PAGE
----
It shouldn’t take a Ph.D like David Berliner to tell us what’s wrong with the way we do accountability in schools. He sees parallels in baseball, too, and he’s no Joe Dimaggio.
Sporting analogy: When you put too much emphasis on home runs, he points out, people strike out more.
When you put too much emphasis on anything at the exclusion of other things, players adjust in ways that make them one- dimensional.
Berliner isn’t an expert on baseball. A regents’ professor at Arizona State University, he is an expert on education. With University of Texas-San Antonio professor Sharon Nichols he’s authored Collateral Damage: How High-Stakes Testing Corrupts American Education.
Berliner spoke at Baylor University last week, his theme being how high-stakes testing makes America less competitive.
“Any time you invest a lot of value in an outcome measure you get a corruption of the measure,” said Berliner, in a true academician’s phrasing.
Texas being a proving ground for high-stakes testing and the federal No Child Left Behind law, it’s notable that its schools have become poster children for “gaming the system to lie,” said Berliner.
This includes not just outright cheating, but any number of maneuvers to make sure low-achievers aren’t tested.
Beyond that is the problem of “narrowing the curriculum” to meet the task of passing a test on core subjects.
In Texas and across the country we’ve seen schools with low math scores become slaves to computation at the exclusion of everything else.
“If you are going to gauge a school based on a test, then you’re going to prepare kids for the test,” he said. Yeah, we need a Ph.D. to tell us this. Even Berliner sees the absurdity therein.
“What you get is really boring curriculum heavily favoring reading and math, and a drop in [emphasis of] almost everything else” — recess, math, music, arts, social studies, science.
Berliner said this problem is most pronounced in inner-city schools with more than their share of poverty cases, and with low-low test scores. For many students in those situations, education is drained of its Technicolor in favor of dry work sheets and test-based drills.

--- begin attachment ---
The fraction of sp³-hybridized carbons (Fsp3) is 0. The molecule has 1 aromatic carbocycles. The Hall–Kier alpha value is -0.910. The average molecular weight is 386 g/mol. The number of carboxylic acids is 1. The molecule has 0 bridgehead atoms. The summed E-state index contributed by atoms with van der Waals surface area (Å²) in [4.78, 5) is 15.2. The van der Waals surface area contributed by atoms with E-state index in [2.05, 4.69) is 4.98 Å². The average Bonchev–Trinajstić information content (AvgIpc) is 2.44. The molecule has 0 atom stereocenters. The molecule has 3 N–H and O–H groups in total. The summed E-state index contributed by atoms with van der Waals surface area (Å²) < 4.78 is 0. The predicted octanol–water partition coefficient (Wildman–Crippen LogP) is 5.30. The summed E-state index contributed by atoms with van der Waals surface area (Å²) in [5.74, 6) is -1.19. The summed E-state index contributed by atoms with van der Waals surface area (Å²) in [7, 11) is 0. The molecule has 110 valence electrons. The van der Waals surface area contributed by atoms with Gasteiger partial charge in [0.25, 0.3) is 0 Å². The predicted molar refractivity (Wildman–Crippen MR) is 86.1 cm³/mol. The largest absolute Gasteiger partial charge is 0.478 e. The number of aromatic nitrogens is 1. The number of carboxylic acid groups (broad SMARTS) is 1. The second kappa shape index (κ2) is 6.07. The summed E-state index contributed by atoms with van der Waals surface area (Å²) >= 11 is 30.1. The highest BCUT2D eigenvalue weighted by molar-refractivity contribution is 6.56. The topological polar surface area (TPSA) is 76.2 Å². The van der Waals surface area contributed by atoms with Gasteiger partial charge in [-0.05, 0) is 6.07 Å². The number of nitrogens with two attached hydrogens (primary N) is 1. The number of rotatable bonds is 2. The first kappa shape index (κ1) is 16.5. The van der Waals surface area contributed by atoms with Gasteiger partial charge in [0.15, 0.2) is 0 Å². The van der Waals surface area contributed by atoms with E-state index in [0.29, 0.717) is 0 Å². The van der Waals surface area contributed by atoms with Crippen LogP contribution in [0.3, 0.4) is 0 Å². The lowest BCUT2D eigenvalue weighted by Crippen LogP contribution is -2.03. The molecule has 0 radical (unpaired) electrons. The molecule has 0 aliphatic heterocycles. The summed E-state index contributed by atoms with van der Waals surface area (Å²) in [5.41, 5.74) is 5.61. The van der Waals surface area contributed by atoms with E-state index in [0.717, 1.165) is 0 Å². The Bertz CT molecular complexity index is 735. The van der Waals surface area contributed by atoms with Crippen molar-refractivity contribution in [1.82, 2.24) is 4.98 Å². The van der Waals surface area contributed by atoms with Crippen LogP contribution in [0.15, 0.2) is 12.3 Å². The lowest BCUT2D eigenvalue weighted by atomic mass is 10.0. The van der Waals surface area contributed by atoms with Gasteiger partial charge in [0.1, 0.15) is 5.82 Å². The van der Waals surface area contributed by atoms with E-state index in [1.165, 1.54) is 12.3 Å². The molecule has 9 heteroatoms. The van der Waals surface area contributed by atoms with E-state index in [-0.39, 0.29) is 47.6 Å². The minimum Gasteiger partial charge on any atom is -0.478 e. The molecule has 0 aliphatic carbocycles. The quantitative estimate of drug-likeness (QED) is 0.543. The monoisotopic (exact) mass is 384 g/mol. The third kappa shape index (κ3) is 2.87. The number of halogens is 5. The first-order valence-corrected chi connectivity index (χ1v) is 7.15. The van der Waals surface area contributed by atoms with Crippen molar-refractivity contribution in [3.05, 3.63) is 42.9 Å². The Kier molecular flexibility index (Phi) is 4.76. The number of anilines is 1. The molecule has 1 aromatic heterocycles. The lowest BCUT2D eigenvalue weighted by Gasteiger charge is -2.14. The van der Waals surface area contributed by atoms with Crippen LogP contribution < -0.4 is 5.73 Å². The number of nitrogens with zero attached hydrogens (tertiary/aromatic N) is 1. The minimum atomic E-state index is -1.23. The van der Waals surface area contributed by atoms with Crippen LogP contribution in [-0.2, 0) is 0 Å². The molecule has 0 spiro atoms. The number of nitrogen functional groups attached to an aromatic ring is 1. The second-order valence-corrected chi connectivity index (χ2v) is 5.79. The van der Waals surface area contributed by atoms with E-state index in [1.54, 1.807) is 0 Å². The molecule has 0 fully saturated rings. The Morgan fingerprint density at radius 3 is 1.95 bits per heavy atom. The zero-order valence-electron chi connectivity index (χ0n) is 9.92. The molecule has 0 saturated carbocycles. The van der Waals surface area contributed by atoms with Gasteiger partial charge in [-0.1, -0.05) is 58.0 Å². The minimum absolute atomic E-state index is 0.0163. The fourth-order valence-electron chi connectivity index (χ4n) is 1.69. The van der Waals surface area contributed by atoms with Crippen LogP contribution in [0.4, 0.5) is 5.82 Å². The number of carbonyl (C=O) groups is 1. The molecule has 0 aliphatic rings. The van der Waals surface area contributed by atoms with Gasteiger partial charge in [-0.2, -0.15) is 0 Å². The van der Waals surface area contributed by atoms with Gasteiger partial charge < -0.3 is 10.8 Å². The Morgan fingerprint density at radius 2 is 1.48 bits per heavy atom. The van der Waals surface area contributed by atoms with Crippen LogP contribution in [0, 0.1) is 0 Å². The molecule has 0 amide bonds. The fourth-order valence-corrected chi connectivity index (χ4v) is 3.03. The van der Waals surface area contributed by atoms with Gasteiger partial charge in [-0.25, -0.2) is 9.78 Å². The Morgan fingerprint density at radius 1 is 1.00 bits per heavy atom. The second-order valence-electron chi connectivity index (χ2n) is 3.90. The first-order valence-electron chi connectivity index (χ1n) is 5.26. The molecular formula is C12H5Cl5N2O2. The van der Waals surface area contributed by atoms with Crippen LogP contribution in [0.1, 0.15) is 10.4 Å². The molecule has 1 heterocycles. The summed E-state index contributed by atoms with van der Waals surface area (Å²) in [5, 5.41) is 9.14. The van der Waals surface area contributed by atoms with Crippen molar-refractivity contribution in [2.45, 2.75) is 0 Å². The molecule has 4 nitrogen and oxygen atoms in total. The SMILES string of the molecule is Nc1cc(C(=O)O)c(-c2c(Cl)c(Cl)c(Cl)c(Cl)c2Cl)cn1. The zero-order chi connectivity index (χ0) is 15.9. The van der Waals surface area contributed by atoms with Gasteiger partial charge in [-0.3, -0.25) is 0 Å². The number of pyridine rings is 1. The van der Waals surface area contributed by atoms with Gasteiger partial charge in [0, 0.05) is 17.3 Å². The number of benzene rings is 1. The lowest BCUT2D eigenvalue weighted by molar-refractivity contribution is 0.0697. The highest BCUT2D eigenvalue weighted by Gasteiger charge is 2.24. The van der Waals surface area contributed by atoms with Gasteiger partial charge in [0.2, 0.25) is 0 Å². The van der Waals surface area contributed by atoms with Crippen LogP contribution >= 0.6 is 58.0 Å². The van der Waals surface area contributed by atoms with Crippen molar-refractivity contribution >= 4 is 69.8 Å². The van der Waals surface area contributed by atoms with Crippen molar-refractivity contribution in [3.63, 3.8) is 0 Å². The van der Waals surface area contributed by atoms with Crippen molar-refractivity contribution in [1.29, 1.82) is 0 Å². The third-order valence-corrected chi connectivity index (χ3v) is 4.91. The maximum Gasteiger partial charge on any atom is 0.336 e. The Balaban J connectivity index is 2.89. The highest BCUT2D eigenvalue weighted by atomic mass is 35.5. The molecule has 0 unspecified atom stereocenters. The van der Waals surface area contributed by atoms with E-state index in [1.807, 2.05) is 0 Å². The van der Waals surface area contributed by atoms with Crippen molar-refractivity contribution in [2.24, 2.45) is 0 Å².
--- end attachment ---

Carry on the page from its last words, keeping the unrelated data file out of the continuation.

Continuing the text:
Once again, it shouldn’t take a Ph.D. to tell us this, but:
“Anyone who looks at the future of the American workforce knows it needs to be more adaptable than it is today. We’re developing a curriculum that’s very narrow, a one-size-fits all approach.
“Instead, we need a broad approach, one that’s wide so we have lots people who can adjust quickly when [economic] shifts happen.”
Success demands that schools emphasize such traits as creativity, collaboration and problem-solving, he said.
Cancer of boredom
Back to Berliner’s warning about a too-boring curriculum. Some traditionalists would consider that a weak complaint of the “touchy-feely” crowd that doesn’t want to crack the whip.
Well, Berliner cites a study in which 47 percent of those who dropped out cited boredom as the reason. It wasn’t that they couldn’t do the work. It was that they didn’t see any reason.
I know that the martial-law crowd can’t understand this, but: You know, schools ought to give children a reason to want to learn — other than passing a test.
It doesn’t take a graduate degree to see that we need to stop examining our measuring cups and examine what we’re putting in them. One idea would be to treat teachers as educators and not as vessels.
What you emphasize you’ll get, or at least lunging efforts at it. In the age of test-driven “accountability,” we are getting training and conditioning, but not education.
John Young is opinion editor of the Waco Tribune-Herald. E-mail: firstname.lastname@example.org